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DOS Publishes FY 2017 Annual Numerical Limits for Family and Employment-Based Preference Categories

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On December 12, 2016, the Department of State published the Annual Numerical Limits for both family and employment-based visa preference categories for Fiscal Year 2017.

Family preference and employment immigrant categories are subject to numerical limitations and are divided by preference systems on the Visa Bulletin and become current based on the immigrant’s priority date. The Visa Bulletin estimates immigrant visa availability for prospective immigrants. Applicants who fall under family preference or employment categories must wait in line until an immigrant visa becomes available to them, for applicants to proceed with their immigrant visa application. Once the immigrant’s priority date becomes current per the Visa Bulletin, the applicant can proceed with their immigrant visa application. A priority date is generally the date when your relative or employer properly filed the immigrant visa petition on your behalf with USCIS. The Visa Bulletin exists due to numerical immigrant visa limitations for family-sponsored and employment-based preference categories established by the Immigration and Nationality Act (INA). Family-sponsored preference categories are limited to a minimum of 226,000 visas per year, while employment-based preference categories are limited to a minimum of 140,000 visas per year. The Visa Bulletin is a useful tool for aliens to determine when a visa will become available to them so that they may apply for permanent residence.

To determine the number of potential immigrants, and by extension to allow for the imposition of numerical limitations, each immigrant is assigned to a country or foreign state of “chargeability.” Visa limitations are counted against the applicant’s country or foreign state of chargeability when the visa is issued or when the alien adjusts their status to permanent resident. Chargeability is sometimes called the immigrants “foreign state chargeability” or “foreign state area limitation.” Chargeability, along with the alien’s visa classification, is used by the Department of State to track allocation of visa availability and use of visa numbers. Immigrant visa applicants subject to these numerical limitations are generally chargeable to the numerical limitation that applies to the applicant’s place of birth.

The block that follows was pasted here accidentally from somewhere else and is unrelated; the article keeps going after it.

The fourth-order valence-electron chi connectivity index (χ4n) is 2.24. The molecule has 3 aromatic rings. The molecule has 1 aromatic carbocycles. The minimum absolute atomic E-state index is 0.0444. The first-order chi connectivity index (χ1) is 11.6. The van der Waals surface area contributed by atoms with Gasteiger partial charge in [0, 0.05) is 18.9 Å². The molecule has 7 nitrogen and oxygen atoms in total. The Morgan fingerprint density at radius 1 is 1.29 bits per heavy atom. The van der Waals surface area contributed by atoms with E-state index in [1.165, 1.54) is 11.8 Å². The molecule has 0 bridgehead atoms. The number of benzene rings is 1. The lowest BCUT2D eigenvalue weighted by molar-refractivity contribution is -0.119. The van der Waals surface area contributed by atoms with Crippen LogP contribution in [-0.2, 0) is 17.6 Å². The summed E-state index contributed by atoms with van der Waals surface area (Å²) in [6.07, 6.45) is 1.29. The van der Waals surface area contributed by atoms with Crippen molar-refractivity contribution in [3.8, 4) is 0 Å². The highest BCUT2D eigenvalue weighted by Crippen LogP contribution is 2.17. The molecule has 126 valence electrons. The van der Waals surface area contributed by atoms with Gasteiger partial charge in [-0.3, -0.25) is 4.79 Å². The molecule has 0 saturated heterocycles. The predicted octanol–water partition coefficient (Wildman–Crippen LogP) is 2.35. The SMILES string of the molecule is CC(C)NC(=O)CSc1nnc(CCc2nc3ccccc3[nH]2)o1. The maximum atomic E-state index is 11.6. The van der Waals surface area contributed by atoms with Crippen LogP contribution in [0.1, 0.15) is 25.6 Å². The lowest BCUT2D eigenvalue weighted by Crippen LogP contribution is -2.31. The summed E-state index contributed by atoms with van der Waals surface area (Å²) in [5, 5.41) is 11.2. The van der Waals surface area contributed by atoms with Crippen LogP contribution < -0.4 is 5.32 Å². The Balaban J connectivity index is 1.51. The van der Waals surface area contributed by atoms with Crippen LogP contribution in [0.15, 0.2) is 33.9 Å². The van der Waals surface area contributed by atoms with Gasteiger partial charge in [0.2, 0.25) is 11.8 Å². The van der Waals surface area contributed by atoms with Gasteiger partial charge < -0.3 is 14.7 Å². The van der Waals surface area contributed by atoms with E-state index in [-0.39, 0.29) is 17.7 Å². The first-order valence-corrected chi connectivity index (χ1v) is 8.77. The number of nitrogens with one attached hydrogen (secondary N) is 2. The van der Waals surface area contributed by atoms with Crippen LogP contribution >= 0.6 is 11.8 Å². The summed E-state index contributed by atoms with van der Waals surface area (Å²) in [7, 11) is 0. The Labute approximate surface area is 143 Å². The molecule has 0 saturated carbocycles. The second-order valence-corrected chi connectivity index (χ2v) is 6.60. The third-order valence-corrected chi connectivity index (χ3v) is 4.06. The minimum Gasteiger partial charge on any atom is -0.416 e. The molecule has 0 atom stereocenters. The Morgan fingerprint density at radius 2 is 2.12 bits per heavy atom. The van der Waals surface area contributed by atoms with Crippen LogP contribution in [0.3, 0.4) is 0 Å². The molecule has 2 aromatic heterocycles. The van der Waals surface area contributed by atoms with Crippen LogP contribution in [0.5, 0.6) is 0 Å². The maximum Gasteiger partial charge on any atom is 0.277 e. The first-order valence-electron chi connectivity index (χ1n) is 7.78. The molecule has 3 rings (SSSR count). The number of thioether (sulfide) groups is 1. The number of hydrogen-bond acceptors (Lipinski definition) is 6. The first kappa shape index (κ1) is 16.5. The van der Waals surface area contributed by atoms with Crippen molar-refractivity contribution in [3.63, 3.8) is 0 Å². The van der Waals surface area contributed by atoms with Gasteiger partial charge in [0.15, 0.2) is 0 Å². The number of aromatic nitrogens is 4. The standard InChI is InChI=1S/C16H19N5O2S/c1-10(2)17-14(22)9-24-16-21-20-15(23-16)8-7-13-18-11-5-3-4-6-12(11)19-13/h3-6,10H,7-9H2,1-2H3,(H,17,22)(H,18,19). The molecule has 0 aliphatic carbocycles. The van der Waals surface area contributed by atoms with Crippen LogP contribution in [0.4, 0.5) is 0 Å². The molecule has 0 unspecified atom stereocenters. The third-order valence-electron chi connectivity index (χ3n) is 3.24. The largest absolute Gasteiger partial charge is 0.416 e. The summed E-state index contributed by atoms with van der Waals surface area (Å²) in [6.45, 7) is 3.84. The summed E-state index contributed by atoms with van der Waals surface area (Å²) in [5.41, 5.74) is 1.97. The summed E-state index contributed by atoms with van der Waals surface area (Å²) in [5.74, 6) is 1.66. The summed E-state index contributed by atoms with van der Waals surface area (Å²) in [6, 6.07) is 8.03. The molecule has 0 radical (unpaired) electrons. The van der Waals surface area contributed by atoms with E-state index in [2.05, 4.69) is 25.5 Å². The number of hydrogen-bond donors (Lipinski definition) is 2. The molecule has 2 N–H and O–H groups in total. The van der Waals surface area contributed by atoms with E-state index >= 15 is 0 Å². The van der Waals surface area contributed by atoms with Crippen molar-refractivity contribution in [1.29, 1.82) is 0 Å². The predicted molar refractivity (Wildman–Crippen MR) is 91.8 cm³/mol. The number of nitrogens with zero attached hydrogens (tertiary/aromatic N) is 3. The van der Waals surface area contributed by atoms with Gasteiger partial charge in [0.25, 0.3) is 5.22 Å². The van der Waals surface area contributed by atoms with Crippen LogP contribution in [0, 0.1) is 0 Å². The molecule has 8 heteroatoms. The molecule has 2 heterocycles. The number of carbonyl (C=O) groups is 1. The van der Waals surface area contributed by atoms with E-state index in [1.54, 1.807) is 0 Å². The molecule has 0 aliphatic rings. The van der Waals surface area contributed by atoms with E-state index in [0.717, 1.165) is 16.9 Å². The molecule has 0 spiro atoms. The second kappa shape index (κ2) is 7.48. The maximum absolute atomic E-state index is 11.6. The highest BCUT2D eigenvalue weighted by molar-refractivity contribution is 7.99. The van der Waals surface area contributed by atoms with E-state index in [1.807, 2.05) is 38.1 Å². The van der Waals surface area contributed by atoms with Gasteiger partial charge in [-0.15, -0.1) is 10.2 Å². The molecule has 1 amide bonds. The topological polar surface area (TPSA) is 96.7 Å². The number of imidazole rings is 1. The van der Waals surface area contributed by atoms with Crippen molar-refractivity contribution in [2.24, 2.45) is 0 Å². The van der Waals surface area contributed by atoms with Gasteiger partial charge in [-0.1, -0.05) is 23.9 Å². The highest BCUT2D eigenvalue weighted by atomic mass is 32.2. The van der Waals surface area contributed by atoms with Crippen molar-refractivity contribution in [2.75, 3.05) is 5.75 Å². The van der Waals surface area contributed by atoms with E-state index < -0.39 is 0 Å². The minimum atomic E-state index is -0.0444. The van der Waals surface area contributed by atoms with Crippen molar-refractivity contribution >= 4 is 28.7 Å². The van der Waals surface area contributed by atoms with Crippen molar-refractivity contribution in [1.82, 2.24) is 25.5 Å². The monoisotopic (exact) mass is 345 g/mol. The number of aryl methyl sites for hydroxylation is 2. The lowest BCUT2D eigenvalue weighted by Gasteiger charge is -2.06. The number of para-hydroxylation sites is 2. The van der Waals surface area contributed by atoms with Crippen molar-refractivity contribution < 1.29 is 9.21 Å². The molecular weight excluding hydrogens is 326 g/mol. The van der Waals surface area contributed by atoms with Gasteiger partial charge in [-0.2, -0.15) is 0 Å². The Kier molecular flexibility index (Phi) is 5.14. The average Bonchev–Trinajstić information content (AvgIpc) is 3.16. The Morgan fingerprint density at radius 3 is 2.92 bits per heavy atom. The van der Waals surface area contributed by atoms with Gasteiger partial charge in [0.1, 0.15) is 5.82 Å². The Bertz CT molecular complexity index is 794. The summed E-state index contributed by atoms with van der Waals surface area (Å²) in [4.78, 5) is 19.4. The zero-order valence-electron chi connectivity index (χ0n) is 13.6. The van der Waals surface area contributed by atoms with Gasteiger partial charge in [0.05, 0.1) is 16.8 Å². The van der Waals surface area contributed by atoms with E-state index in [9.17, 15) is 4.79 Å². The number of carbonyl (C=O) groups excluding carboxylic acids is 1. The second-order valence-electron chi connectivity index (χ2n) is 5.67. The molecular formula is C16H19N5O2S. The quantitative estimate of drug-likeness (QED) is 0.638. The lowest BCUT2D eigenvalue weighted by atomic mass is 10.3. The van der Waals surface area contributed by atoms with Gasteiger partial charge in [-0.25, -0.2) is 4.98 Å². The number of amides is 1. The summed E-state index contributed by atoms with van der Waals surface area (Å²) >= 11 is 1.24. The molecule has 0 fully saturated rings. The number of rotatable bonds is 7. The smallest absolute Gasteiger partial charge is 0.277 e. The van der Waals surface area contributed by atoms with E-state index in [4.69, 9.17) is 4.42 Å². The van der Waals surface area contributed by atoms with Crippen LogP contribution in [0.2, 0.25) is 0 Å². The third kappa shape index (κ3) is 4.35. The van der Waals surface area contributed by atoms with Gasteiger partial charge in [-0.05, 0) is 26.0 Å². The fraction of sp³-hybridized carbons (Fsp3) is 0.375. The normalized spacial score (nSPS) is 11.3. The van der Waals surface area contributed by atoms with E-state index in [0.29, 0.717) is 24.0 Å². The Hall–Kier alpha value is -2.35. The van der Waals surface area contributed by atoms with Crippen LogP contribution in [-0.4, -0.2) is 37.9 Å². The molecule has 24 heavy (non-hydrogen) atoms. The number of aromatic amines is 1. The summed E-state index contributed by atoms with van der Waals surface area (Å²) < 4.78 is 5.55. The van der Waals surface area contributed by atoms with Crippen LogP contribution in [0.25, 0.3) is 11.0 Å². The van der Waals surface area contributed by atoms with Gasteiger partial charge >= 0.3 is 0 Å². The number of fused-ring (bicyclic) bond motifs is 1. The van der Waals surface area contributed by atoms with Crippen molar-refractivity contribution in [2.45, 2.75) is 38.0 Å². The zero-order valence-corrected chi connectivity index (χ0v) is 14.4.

Numerical limitations for family-based visa preference categories FY 2017

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  • Unused numbers can “fall-down” from F1 to F2A to F2B to F3 to F4.
  • Unused F4 numbers can “fall-up” to F1. These targets have been established by the DOS based on the historical and current patterns of number use, and are adjusted as necessary.

Numerical limitations for employment-based preference categories FY 2017

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  • The Chinese Student Protection Act requires that the China annual limit be reduced by 1,000. A total of 300 numbers are deducted from the E3 category, and 700 from the E5 category.
  • The EW category is currently entitled to up to 5,000 of this total.
  • Unused numbers can “fall-down” from E1 to E2 to E3.
  • Unused numbers can “fall-up” from E4 and E5 to E1. These targets have been established by the DOS based on the historical and current patterns of number use, and are adjusted as necessary.